The USSR hid that Gagarin landed by parachute
The peculiarities of the Vostok spacecraft, on which Yuri Gagarin flew into space, did not imply a soft landing. Such a system was necessary for the safe landing of the device, but at that time it was not on the Soviet ship. In the USSR, such a technology had not yet been created at that time, and without it, the astronaut could simply die with a sharp impact on the ground.
To solve this problem, a scheme was invented with ejection from the descent vehicle 10 minutes before landing and landing of the astronaut by parachute. Yuri Gagarin did just that. At an altitude of 7 kilometers, guided by a flight plan, Gagarin ejected and continued his descent by parachute separately from the apparatus.
The descent vehicle of the Vostok spacecraft at the RSC Energia museum
At the same time, the first cosmonaut could have landed in the cold Volga, but good preflight training of the first cosmonaut helped here. Controlling the lines, Yuri Gagarin managed to take the parachute away from the surface of the river, landing in a field about 1,5-2 kilometers from the river bank.
For a long time, the USSR hid the very fact of the astronaut landing on a parachute separately from the spacecraft. The point was that to fix the record in accordance with the applicable rules of the International aviation Federation at the time of landing, the cosmonauts had to be inside the descent capsule. To ensure that the results of the first flight were not discredited, the USSR hid the details of the first cosmonaut's landing from their Western colleagues for many years.
Problems with the Vostok ship began already at the start
The flight of Yuri Gagarin into space was accompanied by various emergency situations and malfunctions on board, which, if the situation developed unfavorably, could lead to a tragedy. At one time, the TASS agency told about 10 such emergency situations on board the Vostok-1 ship. All of them only emphasized how heroic and difficult this flight was both for Gagarin himself and for the designers, primarily Sergei Korolev, who is worried about the life of an astronaut.
The first of the emergency situations arose just before the start on April 12, 1961. When Yuri Gagarin was already in his seat inside the Vostok cockpit, it turned out that the hatch with a sealing cover had closed, but one of the three “hatch closed” contacts did not work and did not close.
Vostok rocket replica, VDNKh, Moscow
This contact was very important for the flight. Due to the correct actuation of the contact during descent, after the hatch cover had been shot off, the timer for the ejection of the astronaut from the descent vehicle should have been activated. At the direction of Sergei Korolyov, the hatch had to be opened, the contact was corrected, after which it was closed again.
At the same time, they did not want to postpone the launch because of such an unplanned trifle. In the USSR, there were already rumors among informed people that the Americans were planning the first launch of a man into space in the coming weeks. Therefore, the contact was corrected as quickly as possible. The team of engineers, working at the speed of the best Formula 1 mechanics, unscrewed more than 30 nuts, lifted the sealing hatch and adjusted the contact, after which the hatch was closed again.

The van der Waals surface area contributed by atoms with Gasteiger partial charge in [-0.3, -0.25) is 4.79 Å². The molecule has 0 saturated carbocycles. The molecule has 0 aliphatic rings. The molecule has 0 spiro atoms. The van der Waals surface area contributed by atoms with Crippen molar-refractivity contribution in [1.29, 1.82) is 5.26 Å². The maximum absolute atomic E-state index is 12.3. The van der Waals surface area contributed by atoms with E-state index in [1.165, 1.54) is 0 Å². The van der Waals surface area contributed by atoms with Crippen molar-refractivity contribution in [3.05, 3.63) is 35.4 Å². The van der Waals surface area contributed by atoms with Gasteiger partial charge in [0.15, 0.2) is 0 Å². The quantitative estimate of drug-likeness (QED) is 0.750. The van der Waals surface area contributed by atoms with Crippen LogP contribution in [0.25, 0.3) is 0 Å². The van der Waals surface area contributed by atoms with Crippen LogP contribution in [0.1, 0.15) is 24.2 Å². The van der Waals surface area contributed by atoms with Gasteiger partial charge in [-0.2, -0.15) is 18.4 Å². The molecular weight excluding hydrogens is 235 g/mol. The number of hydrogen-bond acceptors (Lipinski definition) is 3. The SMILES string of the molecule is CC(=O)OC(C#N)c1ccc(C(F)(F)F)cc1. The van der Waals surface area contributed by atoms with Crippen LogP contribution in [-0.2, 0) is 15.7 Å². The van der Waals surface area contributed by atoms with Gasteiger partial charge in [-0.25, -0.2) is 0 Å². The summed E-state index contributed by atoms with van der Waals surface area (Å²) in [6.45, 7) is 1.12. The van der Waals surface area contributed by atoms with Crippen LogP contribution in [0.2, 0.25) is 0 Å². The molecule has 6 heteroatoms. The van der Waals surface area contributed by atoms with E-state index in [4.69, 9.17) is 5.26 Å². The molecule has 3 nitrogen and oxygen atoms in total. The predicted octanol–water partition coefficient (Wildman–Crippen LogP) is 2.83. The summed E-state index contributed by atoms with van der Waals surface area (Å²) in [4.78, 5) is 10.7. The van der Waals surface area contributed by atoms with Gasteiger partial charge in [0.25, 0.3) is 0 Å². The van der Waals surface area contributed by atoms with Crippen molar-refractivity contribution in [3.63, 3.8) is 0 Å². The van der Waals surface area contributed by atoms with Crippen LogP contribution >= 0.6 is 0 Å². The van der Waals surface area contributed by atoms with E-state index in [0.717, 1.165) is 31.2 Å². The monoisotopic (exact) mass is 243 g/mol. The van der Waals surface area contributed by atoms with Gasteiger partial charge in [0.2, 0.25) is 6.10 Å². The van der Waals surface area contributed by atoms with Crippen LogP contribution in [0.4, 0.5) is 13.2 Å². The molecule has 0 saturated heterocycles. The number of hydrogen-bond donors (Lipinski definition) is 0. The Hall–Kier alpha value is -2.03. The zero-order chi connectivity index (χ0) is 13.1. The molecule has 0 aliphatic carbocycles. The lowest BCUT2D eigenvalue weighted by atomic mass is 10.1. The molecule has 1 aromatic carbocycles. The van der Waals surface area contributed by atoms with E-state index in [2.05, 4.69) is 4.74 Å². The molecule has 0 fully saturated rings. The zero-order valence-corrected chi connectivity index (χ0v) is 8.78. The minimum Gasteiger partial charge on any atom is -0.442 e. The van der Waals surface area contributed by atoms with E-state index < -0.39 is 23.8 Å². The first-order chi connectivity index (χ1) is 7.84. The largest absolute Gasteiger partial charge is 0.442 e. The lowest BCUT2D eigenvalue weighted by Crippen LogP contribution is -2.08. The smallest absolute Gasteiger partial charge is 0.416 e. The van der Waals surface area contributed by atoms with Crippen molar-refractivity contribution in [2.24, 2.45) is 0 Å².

The astronaut naturally realized when the hatch reopened that something had gone wrong. Later, Gagarin said that Sergei Korolev explained to him that one contact for some reason does not press, but everything will be fine. According to legend, all the time while the specialists were correcting the situation with the hatch, Yuri Gagarin was whistling the tune of the song "Motherland hears, Motherland knows" and outwardly was absolutely calm.
After the flight of Yuri Gagarin, the title of "Pilot-Cosmonaut of the USSR" was established
Just two days after the famous flight on April 14, 1961, by decree of the Presidium of the Supreme Soviet of the USSR, a new title of "Pilot-Cosmonaut of the USSR" was established. The title was established directly in honor of the first manned flight into space, performed by a Soviet citizen Yuri Alekseevich Gagarin on the Vostok spacecraft.
Yuri Gagarin in a spacesuit, photo by Roskosmos, www.roscosmos.ru
In May of the same year, the country finished drawing up and approved the regulations on the title of "Pilot-Cosmonaut of the USSR" and prepared a special badge. The title of "Pilot-Cosmonaut of the USSR" could only be obtained by citizens who made flights into space. It was assigned immediately after the first flight. Yuri Gagarin was the first to receive the title of "Pilot-Cosmonaut of the USSR" and a badge for No. 1.
In total, from 1961 to 1991, 72 citizens of the Soviet Union were awarded this honorary title. Toktar Aubakirov became the last pilot-cosmonaut in the history of the USSR in October 1991.
On March 20, 1992, a new title of "Pilot-Cosmonaut of the Russian Federation" and a corresponding badge were established in the country. They also began to number anew as an astronaut. Alexander Kaleri, who returned to Earth on August 1, 10, received the No. 1992 badge in Russia.